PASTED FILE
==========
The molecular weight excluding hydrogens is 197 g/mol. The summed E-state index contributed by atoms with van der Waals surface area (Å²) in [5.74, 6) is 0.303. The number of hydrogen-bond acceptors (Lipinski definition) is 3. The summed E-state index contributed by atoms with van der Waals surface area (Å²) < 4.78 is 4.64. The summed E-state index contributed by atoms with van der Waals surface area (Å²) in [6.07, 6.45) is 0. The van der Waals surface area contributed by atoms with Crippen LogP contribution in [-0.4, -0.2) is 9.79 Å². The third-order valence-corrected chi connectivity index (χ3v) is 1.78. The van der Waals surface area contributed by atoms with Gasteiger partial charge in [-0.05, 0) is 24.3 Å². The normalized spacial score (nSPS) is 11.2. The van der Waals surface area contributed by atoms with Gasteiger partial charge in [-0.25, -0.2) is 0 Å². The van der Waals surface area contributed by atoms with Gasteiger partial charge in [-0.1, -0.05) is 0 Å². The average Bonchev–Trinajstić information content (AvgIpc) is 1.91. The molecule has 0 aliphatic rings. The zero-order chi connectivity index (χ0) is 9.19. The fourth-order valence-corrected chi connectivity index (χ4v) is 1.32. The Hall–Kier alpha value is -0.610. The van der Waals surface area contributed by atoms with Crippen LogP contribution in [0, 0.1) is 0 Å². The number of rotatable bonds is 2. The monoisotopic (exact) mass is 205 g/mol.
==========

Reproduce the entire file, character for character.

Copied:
The molecular weight excluding hydrogens is 197 g/mol. The summed E-state index contributed by atoms with van der Waals surface area (Å²) in [5.74, 6) is 0.303. The number of hydrogen-bond acceptors (Lipinski definition) is 3. The summed E-state index contributed by atoms with van der Waals surface area (Å²) < 4.78 is 4.64. The summed E-state index contributed by atoms with van der Waals surface area (Å²) in [6.07, 6.45) is 0. The van der Waals surface area contributed by atoms with Crippen LogP contribution in [-0.4, -0.2) is 9.79 Å². The third-order valence-corrected chi connectivity index (χ3v) is 1.78. The van der Waals surface area contributed by atoms with Gasteiger partial charge in [-0.05, 0) is 24.3 Å². The normalized spacial score (nSPS) is 11.2. The van der Waals surface area contributed by atoms with Gasteiger partial charge in [-0.25, -0.2) is 0 Å². The van der Waals surface area contributed by atoms with Gasteiger partial charge in [-0.1, -0.05) is 0 Å². The average Bonchev–Trinajstić information content (AvgIpc) is 1.91. The molecule has 0 aliphatic rings. The zero-order chi connectivity index (χ0) is 9.19. The fourth-order valence-corrected chi connectivity index (χ4v) is 1.32. The Hall–Kier alpha value is -0.610. The van der Waals surface area contributed by atoms with Crippen LogP contribution in [0, 0.1) is 0 Å². The number of rotatable bonds is 2. The monoisotopic (exact) mass is 205 g/mol.